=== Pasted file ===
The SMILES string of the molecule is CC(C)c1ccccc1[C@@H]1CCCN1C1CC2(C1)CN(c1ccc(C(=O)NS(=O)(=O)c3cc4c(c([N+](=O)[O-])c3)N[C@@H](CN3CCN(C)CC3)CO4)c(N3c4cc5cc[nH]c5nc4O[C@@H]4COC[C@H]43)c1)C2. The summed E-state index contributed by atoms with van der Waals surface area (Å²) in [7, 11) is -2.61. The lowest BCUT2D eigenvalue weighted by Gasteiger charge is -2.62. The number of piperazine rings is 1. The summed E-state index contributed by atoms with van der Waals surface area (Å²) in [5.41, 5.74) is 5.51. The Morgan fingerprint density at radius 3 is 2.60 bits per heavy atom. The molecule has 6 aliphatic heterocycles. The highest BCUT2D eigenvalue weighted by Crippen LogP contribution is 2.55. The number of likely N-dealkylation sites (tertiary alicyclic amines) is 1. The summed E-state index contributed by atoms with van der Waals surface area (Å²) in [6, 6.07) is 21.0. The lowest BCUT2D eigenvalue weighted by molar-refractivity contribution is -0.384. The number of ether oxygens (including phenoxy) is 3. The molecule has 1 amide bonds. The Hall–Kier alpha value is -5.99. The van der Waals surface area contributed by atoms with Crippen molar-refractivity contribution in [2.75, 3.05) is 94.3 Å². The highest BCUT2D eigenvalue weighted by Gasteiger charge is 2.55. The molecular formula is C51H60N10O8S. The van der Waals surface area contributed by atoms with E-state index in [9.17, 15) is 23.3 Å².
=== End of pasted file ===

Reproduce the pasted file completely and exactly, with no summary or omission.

The SMILES string of the molecule is CC(C)c1ccccc1[C@@H]1CCCN1C1CC2(C1)CN(c1ccc(C(=O)NS(=O)(=O)c3cc4c(c([N+](=O)[O-])c3)N[C@@H](CN3CCN(C)CC3)CO4)c(N3c4cc5cc[nH]c5nc4O[C@@H]4COC[C@H]43)c1)C2. The summed E-state index contributed by atoms with van der Waals surface area (Å²) in [7, 11) is -2.61. The lowest BCUT2D eigenvalue weighted by Gasteiger charge is -2.62. The number of piperazine rings is 1. The summed E-state index contributed by atoms with van der Waals surface area (Å²) in [5.41, 5.74) is 5.51. The Morgan fingerprint density at radius 3 is 2.60 bits per heavy atom. The molecule has 6 aliphatic heterocycles. The highest BCUT2D eigenvalue weighted by Crippen LogP contribution is 2.55. The number of likely N-dealkylation sites (tertiary alicyclic amines) is 1. The summed E-state index contributed by atoms with van der Waals surface area (Å²) in [6, 6.07) is 21.0. The lowest BCUT2D eigenvalue weighted by molar-refractivity contribution is -0.384. The number of ether oxygens (including phenoxy) is 3. The molecule has 1 amide bonds. The Hall–Kier alpha value is -5.99. The van der Waals surface area contributed by atoms with Crippen molar-refractivity contribution in [2.75, 3.05) is 94.3 Å². The highest BCUT2D eigenvalue weighted by Gasteiger charge is 2.55. The molecular formula is C51H60N10O8S. The van der Waals surface area contributed by atoms with E-state index in [9.17, 15) is 23.3 Å².